During micro-profiling, the sediment cores were open to the atmosphere and not stirred during this procedure, which raises the possibility that the O2 profiles (shallow site only) could have been affected by artifacts arising from (i) a change in O2 concentrations above the diffusive boundary layer (DBL) due to atmospheric exchange, and (ii) an increase in the thickness of the DBL due a reduction in the flow regime at the sediment surface. Quantifying these artifacts is very difficult, but replicate profiles (one after the other) were very similar (see Figure 3D), which suggests that any alteration of the true O2 gradient through the DBL may be minor. Nevertheless, we recognize the potential error in the O2 fluxes, but argue that the order of magnitude is correct. Besides, the O2 fluxes can only be treated as a snapshot of the current situation since bottom water O2 concentrations in the oxycline regions of the EGB are extremely variable over a 24 h period, varying by tens of μM (Figure 3 in Noffke et al., 2016). We further add that H2S fluxes are much more likely to be reliable and representative of quasi-steady state conditions since they are less likely to be affected by short term changes in bottom water O2 concentrations.

Benthic Chamber Sulfide Flux Measurements

Benthic flux measurements using the BIGO lander are described in detail by Sommer et al. (2010) and references therein. In short, the BIGO lander system consisted of two benthic chambers (internal diameter: 28.8 cm, area: 651.4 cm2). Four hours after the placement of the lander at the seafloor, the chambers were slowly (~30 cm h−1) driven into the sediment. The incubation lasted 36 h during which six samples were sequentially taken from the benthic chamber using glass syringes. Upon retrieval of the lander, the syringe samples were analyzed for dissolved sulfide using the same protocol as the porewater samples (Dale et al., 2014; Noffke et al., 2016). Sulfide fluxes were calculated using the slope of the time vs. concentration data and the measured sediment-free volume of the benthic chamber.

Results

General Sedimentary Properties

The changing bottom water redox conditions were reflected in the appearance of the cores. The sediment from 65 m depth underlying oxic bottom waters was light brown to brown in color at all depths. The sediments subsampled from the BIGO lander at this depth were partially covered with white bacterial mats whereas the MUC cores had no mats visible to the naked eye. Sediments in the upper 8 cm of the 82 m core were also brown to orange in color. The underlying sediment was homogeneous gray clay—a layer also present at the base of other cores (Figure S1). The sediments sampled from water depths >90 m (anoxic) were mostly fine-grained and muddy. These sediments had a distinct dark gray-brown layer in the upper 5–20 cm followed by a light gray, more homogeneous-looking depositional layer. At 140 and 152 m cores, however, this black-organic rich zone was shallower (confined to top 5 cm) compared to others. The differences in the core characteristics, also substantiated by geochemical data described below, are due to the depositional history of EGB sediments. These sediments were previously classified as “erosion, transport and sedimentation bottoms” by Jonsson et al. (1990). It is likely that cores from 140 to 152 m represent “erosion” or “transport” bottoms which are now covered by recently deposited organic-rich sediments. Therefore, here is an abrupt transition between Ancylus Lake sediments and the modern organic-rich material. In contrast, the remainder of cores represent “sedimentation” bottoms.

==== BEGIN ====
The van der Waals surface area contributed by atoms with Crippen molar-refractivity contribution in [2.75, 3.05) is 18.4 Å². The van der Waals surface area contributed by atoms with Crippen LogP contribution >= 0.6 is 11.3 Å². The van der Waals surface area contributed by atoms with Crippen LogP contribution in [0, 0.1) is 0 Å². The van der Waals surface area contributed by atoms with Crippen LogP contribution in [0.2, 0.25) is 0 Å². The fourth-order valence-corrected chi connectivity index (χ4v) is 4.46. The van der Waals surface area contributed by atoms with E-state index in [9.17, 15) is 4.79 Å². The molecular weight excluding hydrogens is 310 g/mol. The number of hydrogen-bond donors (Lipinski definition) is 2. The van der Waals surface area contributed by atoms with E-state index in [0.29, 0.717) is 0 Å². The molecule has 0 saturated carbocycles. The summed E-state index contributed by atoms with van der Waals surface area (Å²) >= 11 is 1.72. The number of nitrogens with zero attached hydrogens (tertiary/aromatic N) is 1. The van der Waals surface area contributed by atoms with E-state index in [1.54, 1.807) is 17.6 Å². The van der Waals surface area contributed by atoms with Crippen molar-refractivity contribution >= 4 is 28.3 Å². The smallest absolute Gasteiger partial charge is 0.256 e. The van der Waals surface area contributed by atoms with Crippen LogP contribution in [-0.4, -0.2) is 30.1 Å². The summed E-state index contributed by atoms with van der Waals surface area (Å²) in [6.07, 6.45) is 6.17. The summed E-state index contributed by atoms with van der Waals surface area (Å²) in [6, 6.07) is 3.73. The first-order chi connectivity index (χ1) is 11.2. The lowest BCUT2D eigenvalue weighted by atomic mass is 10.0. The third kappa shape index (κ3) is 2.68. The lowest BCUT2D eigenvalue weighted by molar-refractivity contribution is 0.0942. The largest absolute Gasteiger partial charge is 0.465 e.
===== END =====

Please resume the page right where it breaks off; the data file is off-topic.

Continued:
A side-by-side view of cores from all sampled depths is given in Figure S1. Three of seven locations had clearly-visible mats (for 140 m we used a subcore from the BIGO chamber). Table 1 lists details on all sediment samplings. For seafloor photographs of the bacterial mats, the reader is directed to Noffke et al. (2016).

Porewater and Particulate Phase Geochemistry